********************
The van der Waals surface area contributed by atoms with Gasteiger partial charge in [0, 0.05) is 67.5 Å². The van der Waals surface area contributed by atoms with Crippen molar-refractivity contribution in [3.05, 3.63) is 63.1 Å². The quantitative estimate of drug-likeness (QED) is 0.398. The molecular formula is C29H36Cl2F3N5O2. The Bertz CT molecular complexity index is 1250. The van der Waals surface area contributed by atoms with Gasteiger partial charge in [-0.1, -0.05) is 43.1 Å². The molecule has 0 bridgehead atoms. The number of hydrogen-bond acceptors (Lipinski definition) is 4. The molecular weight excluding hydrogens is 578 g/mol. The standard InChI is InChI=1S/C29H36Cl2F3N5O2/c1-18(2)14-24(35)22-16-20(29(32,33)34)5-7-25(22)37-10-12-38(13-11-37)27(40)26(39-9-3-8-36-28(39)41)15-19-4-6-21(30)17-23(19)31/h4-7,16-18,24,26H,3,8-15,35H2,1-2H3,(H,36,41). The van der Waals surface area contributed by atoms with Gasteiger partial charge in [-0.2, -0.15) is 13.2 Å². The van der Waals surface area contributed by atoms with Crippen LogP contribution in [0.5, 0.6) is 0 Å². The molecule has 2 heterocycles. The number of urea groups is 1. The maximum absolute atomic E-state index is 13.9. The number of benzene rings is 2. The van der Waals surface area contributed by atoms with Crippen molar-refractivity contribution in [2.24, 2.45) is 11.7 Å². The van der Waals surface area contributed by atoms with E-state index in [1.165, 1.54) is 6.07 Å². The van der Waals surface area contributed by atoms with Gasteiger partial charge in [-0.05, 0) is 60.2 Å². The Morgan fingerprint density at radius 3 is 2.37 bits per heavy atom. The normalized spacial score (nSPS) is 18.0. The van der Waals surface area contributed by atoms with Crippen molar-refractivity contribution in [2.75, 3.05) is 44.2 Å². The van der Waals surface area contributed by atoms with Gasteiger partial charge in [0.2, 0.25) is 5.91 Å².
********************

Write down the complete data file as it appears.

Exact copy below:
The van der Waals surface area contributed by atoms with Gasteiger partial charge in [0, 0.05) is 67.5 Å². The van der Waals surface area contributed by atoms with Crippen molar-refractivity contribution in [3.05, 3.63) is 63.1 Å². The quantitative estimate of drug-likeness (QED) is 0.398. The molecular formula is C29H36Cl2F3N5O2. The Bertz CT molecular complexity index is 1250. The van der Waals surface area contributed by atoms with Gasteiger partial charge in [-0.1, -0.05) is 43.1 Å². The molecule has 0 bridgehead atoms. The number of hydrogen-bond acceptors (Lipinski definition) is 4. The molecular weight excluding hydrogens is 578 g/mol. The standard InChI is InChI=1S/C29H36Cl2F3N5O2/c1-18(2)14-24(35)22-16-20(29(32,33)34)5-7-25(22)37-10-12-38(13-11-37)27(40)26(39-9-3-8-36-28(39)41)15-19-4-6-21(30)17-23(19)31/h4-7,16-18,24,26H,3,8-15,35H2,1-2H3,(H,36,41). The van der Waals surface area contributed by atoms with Gasteiger partial charge in [-0.2, -0.15) is 13.2 Å². The van der Waals surface area contributed by atoms with Crippen LogP contribution in [0.5, 0.6) is 0 Å². The molecule has 2 heterocycles. The number of urea groups is 1. The maximum absolute atomic E-state index is 13.9. The number of benzene rings is 2. The van der Waals surface area contributed by atoms with Crippen molar-refractivity contribution in [2.24, 2.45) is 11.7 Å². The van der Waals surface area contributed by atoms with E-state index in [1.165, 1.54) is 6.07 Å². The van der Waals surface area contributed by atoms with Gasteiger partial charge in [-0.05, 0) is 60.2 Å². The Morgan fingerprint density at radius 3 is 2.37 bits per heavy atom. The normalized spacial score (nSPS) is 18.0. The van der Waals surface area contributed by atoms with Crippen molar-refractivity contribution in [2.75, 3.05) is 44.2 Å². The van der Waals surface area contributed by atoms with Gasteiger partial charge in [0.2, 0.25) is 5.91 Å².